The Big Brushoff: How to Paint Without a Brush

Learn how to create your next masterpiece with a mouth atomizer instead of a “must-have” tool.

By Laurie Goldstein-Warren

Joy and Brass (acrylic on paper, 22×30) by Laurie Goldstein-Warren

I’ve used a mouth atomizer — an apparatus that mists paint onto a surface — for several years as a tool in my watercolor paintings. I’ve employed it to tone down an area, dim a section of color, and create a slight shift in value. One day I wondered, why can’t I use this tool for an entire painting, right down to the smallest details?

Photo courtesy of John Salminen

Using a Mouth Atomizer

A mouth atomizer is a device consisting of two tubes, either hinged or permanently fixed at the proper angle with a crosspiece. With the tubes forming a right angle, you submerge the end of the narrower tube into paint or another liquid and then blow into the wider tube, creating an evenly sprayed mist.

If you find a mouth atomizer difficult to use, try a Holbein HWCSB2 watercolor spray bottle. Spray the painting surface from a distance of 12 inches to produce “dots” of paint.

Pedicab—NYC (acrylic on paper, 22×30) by Laurie Goldstein-Warren

A First Attempt

To attempt my first brushless painting, I searched for a simple subject. I had previously made a larger traditional watercolor painting of a New York City street scene featuring a pedicab, and I decided to adapt that image. Viewing the image on my computer, I zoomed into the pedicab portion of the scene and then printed off a posterized black-and-white version. Using the photo as a value guide, I masked everything on the drawing that wasn’t a value of 8 or 9 (dark). Then, using a three-color palette, I began atomizing the darkest darks.

After the paint had dried, I removed the masking and was delighted by what I saw: flecks of color that had an airbrushed quality, but featuring larger dots of paint.

I knew I was onto something new in my watercolor repertoire and continued experimenting. After I completed Pedicab—NYC, I entered it into the 2016 Texas Watercolor Society Annual Exhibition, and it received Best in Show. I’ve since used this technique for still life paintings, such as Soup to Nuts, and portrait works, such as Joy and Brass.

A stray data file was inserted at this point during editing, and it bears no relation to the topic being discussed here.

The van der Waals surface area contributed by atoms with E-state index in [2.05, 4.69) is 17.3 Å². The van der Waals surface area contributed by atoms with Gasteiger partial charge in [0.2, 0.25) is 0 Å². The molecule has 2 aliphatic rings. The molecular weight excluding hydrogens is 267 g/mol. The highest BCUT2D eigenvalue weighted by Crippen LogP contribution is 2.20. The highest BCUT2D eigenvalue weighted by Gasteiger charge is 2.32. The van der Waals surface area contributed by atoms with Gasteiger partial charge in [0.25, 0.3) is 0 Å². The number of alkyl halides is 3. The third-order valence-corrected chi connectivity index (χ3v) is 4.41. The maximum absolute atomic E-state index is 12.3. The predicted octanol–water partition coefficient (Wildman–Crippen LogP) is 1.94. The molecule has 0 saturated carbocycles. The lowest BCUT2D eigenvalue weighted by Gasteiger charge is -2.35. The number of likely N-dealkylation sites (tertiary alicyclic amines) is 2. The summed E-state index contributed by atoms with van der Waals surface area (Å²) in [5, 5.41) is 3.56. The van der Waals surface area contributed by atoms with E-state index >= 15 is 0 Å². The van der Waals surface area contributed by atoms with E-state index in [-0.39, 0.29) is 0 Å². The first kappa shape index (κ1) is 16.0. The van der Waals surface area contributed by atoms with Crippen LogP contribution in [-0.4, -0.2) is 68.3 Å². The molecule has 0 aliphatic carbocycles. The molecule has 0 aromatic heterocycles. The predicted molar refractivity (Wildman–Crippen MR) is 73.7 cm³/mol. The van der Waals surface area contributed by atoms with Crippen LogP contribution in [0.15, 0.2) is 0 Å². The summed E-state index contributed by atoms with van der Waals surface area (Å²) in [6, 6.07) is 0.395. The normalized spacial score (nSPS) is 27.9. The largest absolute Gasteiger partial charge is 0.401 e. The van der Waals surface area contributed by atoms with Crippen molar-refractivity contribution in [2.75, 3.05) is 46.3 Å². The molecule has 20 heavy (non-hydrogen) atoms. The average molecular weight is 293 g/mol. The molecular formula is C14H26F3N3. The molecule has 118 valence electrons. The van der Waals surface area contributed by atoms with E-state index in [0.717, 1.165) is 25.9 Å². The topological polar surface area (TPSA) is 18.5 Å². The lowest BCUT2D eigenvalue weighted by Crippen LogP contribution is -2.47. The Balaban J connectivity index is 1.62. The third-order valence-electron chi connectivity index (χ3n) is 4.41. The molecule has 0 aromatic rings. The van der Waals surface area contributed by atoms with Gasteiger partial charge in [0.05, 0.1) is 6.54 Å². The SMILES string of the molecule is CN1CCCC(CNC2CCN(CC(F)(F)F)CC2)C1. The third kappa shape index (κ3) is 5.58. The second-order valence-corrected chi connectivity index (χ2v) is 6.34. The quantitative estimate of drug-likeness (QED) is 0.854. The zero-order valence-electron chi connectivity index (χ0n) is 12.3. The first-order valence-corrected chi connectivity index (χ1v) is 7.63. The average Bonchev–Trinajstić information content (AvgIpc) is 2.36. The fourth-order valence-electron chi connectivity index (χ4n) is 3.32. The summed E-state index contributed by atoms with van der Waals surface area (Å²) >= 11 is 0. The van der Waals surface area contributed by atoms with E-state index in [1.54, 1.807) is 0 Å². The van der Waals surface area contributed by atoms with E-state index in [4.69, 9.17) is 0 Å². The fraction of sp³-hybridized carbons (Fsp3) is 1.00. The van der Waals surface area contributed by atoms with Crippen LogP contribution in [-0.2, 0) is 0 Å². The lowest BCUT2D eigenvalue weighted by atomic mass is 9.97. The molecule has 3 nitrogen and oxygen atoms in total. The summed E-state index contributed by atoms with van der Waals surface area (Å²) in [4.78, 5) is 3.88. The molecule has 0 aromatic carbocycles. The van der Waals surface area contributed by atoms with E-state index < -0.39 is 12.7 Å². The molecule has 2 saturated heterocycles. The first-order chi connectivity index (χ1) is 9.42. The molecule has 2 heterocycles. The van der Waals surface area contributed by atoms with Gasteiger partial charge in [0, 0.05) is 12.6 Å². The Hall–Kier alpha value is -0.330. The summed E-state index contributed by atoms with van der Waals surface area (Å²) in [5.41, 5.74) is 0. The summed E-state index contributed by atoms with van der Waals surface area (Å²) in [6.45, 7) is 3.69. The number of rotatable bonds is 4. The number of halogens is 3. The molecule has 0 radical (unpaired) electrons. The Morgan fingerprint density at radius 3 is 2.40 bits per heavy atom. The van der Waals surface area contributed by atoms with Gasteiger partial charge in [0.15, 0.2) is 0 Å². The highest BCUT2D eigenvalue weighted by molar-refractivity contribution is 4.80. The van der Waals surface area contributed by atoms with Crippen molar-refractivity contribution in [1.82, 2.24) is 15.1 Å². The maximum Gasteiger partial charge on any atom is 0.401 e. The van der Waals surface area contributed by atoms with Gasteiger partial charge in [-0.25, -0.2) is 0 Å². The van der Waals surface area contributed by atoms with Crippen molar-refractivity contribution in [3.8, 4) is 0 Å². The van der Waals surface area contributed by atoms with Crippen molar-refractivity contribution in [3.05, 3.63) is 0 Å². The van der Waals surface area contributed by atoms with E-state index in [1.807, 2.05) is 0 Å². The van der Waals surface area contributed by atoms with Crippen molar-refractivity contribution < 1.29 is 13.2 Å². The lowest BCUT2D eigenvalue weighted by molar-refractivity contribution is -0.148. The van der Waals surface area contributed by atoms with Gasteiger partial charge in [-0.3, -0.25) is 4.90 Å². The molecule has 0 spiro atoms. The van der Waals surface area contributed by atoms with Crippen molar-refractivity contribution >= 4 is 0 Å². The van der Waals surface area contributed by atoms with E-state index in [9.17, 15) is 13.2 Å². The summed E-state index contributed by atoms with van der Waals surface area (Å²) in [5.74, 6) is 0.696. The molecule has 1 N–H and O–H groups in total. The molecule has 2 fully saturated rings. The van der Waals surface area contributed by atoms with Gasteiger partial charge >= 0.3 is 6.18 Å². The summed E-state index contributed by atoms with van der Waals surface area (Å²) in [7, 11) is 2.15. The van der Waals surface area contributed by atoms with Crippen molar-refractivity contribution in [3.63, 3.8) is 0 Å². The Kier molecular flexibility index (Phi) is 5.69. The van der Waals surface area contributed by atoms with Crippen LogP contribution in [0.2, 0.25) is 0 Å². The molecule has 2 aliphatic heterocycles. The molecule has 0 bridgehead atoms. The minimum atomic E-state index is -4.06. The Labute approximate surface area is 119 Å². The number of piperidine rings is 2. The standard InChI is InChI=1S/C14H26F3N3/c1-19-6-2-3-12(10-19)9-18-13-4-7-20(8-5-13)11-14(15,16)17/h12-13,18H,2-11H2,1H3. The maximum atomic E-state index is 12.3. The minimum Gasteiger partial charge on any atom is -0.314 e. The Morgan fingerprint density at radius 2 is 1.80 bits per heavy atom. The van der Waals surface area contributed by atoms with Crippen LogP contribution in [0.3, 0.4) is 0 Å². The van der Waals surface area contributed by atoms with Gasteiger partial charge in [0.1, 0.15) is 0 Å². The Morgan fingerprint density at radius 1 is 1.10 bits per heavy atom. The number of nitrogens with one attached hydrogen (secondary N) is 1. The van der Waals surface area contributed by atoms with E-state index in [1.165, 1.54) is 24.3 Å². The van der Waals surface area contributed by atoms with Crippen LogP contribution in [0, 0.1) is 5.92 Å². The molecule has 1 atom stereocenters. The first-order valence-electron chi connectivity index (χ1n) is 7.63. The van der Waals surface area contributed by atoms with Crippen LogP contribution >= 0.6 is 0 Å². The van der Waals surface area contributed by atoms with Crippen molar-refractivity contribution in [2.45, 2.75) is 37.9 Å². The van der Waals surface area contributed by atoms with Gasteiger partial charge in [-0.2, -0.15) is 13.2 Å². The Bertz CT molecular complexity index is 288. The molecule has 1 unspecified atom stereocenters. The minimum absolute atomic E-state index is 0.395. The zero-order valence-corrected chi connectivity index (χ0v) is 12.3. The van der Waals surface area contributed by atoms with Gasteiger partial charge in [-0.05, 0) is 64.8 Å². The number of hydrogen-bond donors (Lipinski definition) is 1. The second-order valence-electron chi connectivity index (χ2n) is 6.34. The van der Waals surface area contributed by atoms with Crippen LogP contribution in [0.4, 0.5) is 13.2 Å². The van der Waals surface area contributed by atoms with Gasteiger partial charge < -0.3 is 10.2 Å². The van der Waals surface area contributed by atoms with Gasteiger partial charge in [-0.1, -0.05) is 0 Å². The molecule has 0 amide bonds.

Soup to Nuts (acrylic on paper, 17×22) by Laurie Goldstein-Warren

The Beauty of Going Brushless

Using a mouth atomizer produces a silkscreen-like appearance or graphic quality that makes a strong visual statement. It’s ideal for dark, mottled backgrounds and texture. Yet another benefit of this technique is the fast drying time between passes of color. And, when paired with masking, it’s easy to build up layers of color to achieve the desired effect.

Follow along as I use this unconventional brushless painting method in Soup to Nuts below.

Demo: Painting Without a Brush

Step 1

I mixed three colors — nickel azo gold, quinacridone red, and phthalo blue (red shade) — separately in small covered jars. Each mixture was formed from a quarter-sized amount of paint, approximately 10 pumps of water from a large adjustable spray bottle and a full squirt of Golden airbrush medium, which keeps the atomizer from clogging while I work. I’ve found that covered jars work best, because I can mix the color and water together more thoroughly by shaking the jars. I also have a large paper clip that I straightened out to unclog my atomizer between sessions. My masking is Pebeo Drawing Gum, and I use a masking lift to remove dry masking.

Step 2

I began with a drawing that clearly defined the separation of values in my still life.

Step 3

I carefully masked all the areas that wouldn’t be a value 8 or 9 and let the masking dry.

Step 4

To create those darkest values, I made a pass of color using nickel azo gold. After it dried, I made a pass using quinacridone red. I let it dry, and then did a final pass using phthalo blue (red shade). I kept layering the three colors in the same order until I achieved a value of 8 or 9. After the dark layer dried, I removed the masking and studied the shapes for accuracy and interest.

Step 5

I masked everything that was lighter than a value of 6 or 7, leaving the darkest shapes unmasked so they’d get darker as I proceeded with the painting process. I want my dark warm areas to remain warm and just get darker; the same is true for the cooler dark areas. If, near the completion of the painting, I want to “neutralize” or gray an area that’s getting too much attention, I’ll pass over it with cool if it was originally warm and vice versa if it was originally cool.

Step 6

I added about six pumps of water from the spray bottle into each color to lighten their values. Then I made three passes of color in the same sequential order as the previous layers, letting them dry between layers. I made two or three passes of each color to achieve a value of 6 or 7.

Step 7

I masked everything that I wanted to keep lighter than a value 4 or 5, leaving all that had been painted previously exposed to the continual passes of paint.

Step 8

I squirted about five pumps of water into each color to lighten them and made the paint passes in the same sequence.

Final Step

I softened the areas around the large white highlights of the spoon bowls by masking off their perimeters and then flicking white paint with a toothbrush for Soup to Nuts (acrylic on paper, 17×22).

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